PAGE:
• Animation and physics software for designers to create animations
    • Works with NVIDIA PhysX
  • euphoria from NaturalMotion
    • Simulates animations based on driving conditions via the CPU, most popular usage being GTA IV.
  • PhysX and APEX from NVIDIA
    • You probably know this one.
    • GPU-based rigid body, soft body, fluid, and cloth solvers.
    • Allows for destructible environments and other complex simulations.
  • Oculus Rift from Oculus VR
  • Bink Video from Rad Game Tools
    • ... is not included! Just kidding, that stuff'll survive a nuclear apocalypse.
    • Seriously, check in just about any DirectX or OpenGL game's credits if it includes pre-rendered video cutscenes or video-textures.
    • I'll wait here.
    • In all seriousness, Rad Game Tools has been licensed in over 15,500 titles. It's been a meme to some extent for game programmers. This should be no surprise.
  • Telemetry Performance Visualizer from Rad Game Tools
    • Allows developers to see graphs of what their hardware is working on over time.
    • Helps developers know what benefits the most from optimization.
  • RealD Developer Kit (RDK) from RealD
    • Helps game developers create stereoscopic 3D games.
  • Umbra 3 from Umbra Software
    • Determines what geometry can be seen by the player and what should be unloaded to increase performance.
    • Sits between artists and programmers to the former does not need to think about optimization, and the latter does not need to claw their eyes out.
  • IncrediBuild-XGE from Xoreax
    • Apparently farms out tasks to idle PCs on your network.
    • I am not sure, but I think it is mostly useful for creating a pre-render farm at a game studio for light-baking and such.

We still have a little while until E3 and so we do not know how E3 will be, but I highly expect to see Unreal Engine 4 be a recurring theme over the next week. Keep coming back to PC Perspective, because you know we have a deep interest in where Epic is headed.

Source: Epic Games

Unreal Engine 4 first screenshots. Wicked Sick?

Subject: General Tech, Shows and Expos | May 18, 2012 - 04:24 AM |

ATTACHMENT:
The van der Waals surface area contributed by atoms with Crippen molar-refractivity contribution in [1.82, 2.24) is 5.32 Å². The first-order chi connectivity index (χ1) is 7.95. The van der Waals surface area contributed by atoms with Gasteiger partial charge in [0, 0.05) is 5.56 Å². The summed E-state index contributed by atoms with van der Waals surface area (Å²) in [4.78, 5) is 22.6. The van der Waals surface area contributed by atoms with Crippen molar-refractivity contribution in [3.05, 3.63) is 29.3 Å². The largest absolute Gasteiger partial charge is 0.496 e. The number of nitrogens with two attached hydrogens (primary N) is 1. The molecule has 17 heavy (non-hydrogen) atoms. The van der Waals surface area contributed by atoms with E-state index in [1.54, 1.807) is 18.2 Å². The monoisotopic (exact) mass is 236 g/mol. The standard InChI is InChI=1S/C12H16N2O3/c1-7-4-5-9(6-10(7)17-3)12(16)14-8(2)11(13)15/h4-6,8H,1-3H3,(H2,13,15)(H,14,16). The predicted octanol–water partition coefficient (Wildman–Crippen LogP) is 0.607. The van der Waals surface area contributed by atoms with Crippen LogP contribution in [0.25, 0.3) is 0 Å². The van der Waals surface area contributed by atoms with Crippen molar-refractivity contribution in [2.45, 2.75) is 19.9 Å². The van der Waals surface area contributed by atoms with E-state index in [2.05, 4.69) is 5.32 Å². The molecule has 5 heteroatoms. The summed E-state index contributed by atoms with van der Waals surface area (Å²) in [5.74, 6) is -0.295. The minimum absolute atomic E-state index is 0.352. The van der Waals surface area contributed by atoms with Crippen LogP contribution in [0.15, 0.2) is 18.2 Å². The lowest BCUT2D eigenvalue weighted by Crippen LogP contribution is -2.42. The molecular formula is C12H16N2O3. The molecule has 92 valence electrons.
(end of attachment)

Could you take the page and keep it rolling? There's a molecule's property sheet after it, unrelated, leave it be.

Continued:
Tagged: E3, unreal engine 4, ue4

Epic Games has demonstrated Unreal Engine 4 behind closed doors at GDC a few months ago. First screenshots have been released from that demo although not much more has been made public about it. While not completely epic, it definitely is exciting. Unreal Engine 4 is expected to be further unveiled at or near E3 in June.

Both Wired Magazine and PC Gamer have released screenshots and articles from the Unreal Engine 4 Game Developers Conference 2012 (GDC12) demo.

Epic has been quiet about the next generation of their game development platform. Only a handful of lucky individuals were shown the demo at the GDC and those who did could not share their experience. Epic has said that they would have liked to publicly demonstrate their product, but were unable to due to non-disclosure agreements that they themselves were placed under.

Unreal-Engine-4-3.jpg

I think that guy needs some thixomolded magnesium alloy. He seems to be running a little hot.

Either he’ll cool down, or produce a beautiful white bloom.

(Screenshot Credit: PC Gamer)

Wired claims that Epic will unveil the rest of Unreal Engine 4 in June which likely means that it will occur on or around the E3 press conference.

It is thus easy to speculate that whatever gagged Epic will likely be unveiled at E3 too.

The major hook of the demo was that it was running in the editor and not in a baked game executable. This means that developers will have a much easier time creating their game and will also have to spend much less time preparing to work. About the only concrete tidbit in the article is that Unreal Engine 4 will not have baked lighting. Unreal Engine 4 will likely use a technology similar to Battlefield 3 where global illumination is calculated at runtime -- nearly a must for properly lit destructibility.

Both sources have their own set of screenshots. Check out both Wired and PC Gamer so you do not miss any pixels.

Source: PC Gamer